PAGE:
Drosten also said that Germany will not see a largely Covid-free summer, which has been the case in previous years, and a further increase in infections in autumn. 

“We are actually already seeing an exponential increase in case numbers again,” Drosten said.

“The BA.5 variant (of Omicron) is simply very transmissible, and people are losing their transmission protection from the last vaccination at the same time.”

In other countries, he said, when the number of cases become high, hospitalisation and death rates also rise again. “Unfortunately, that will also be the case here,” said Drosten, but added: “Overall, however, far fewer people will become seriously ill and die than in 2021.”

Drosten said he expected many more infections from September.

“I hope that the school holidays will dampen the increase in cases somewhat. But from September, I fear we will have very high case numbers,” the head of the virology department at Berlin’s Charité hospital told Spiegel.

READ ALSO: German Health Minister lays out autumn Covid plan

Virologist Christian Drosten at a Covid press conference in 2021.

Virologist Christian Drosten at a Covid press conference in 2021. Photo: picture alliance/dpa | Kay Nietfeld

If the government does not take any action, he predicted there would be a lot of sick leave across all industries. “That will become a real problem,” he said.

Drosten said he did not expect overcrowded intensive care units in Germany.

But the new BA.5 sub-variant, which is becoming dominant in Germany, may affect people more strongly. 

“The wheel is turning more towards disease again,” said Drosten. It is not true that a virus automatically becomes more and more harmless in the course of evolution. “That makes me even more worried about the autumn,” he said.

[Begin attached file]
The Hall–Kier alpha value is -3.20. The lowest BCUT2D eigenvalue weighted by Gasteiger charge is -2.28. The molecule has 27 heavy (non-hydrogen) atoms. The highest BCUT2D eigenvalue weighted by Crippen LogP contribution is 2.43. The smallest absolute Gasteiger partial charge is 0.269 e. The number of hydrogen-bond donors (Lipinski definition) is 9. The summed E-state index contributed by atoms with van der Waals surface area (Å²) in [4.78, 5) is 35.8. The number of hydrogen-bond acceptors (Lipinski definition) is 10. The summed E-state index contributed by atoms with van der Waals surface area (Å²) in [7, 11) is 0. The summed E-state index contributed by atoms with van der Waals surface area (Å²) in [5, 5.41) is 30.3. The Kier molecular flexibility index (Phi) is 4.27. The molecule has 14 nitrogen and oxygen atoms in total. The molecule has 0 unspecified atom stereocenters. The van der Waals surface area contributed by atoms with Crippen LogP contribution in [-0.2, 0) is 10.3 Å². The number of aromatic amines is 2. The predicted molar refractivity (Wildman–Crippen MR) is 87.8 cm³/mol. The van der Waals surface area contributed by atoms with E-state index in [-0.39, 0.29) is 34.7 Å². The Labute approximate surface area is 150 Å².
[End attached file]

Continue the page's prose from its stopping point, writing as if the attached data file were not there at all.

Drosten recommends wearing masks indoors during the colder months, saying it is “the least painful” measure.

If, in addition, “up to 40 million people could be immunised or given a booster vaccination” before winter, for example by urgently calling for company vaccinations, that would “really make a difference”, Drosten said.

In the long term, he said it’s inevitable that people will become infected with coronavirus.

He said the population immunity due to vaccinations and infections will at some point be so strong that the virus will become less important. “Then we will be in an endemic state,” said Drosten. In the worst case, however, this could take “several more winters”.

However, Drosten warned against people trying to deliberately infect themselves with Covid, saying getting the infection in summer doesn’t mean people will be protected in winter. 

Drosten himself said he has not yet contracted Covid-19.

“So far, I guess I’ve just been lucky,” he said. “I rarely put myself in risky situations, but I’m not overly cautious either.”

‘Pandemic depends on behaviour’

According to the Robert Koch Institute (RKI)’s latest weekly report, more outbreaks are occurring in care homes, and the number of patients in intensive care units is slightly rising as infections go up. 

The institute said there had been a 23 percent increase in the 7-day incidence compared to the previous week. On Friday the 7-day incidence stood at 618.2 infections per 100,000 people. There were 108,190 infections within the latest 24 hour period and 90 deaths. 

“The further course of the pandemic depends not only on the occurrence of new virus variants and the uptake of vaccinations on offer, it also depends to a large extent on the behaviour of the population,” said the RKI.

According to the DIVI intensive care register, the number of Covid-19 patients in ICUs had increased to 810 on Thursday this week, from about 600 at the beginning of the month.

However, that number is still low compared to previous Covid peaks when thousands of people were in intensive care in Germany.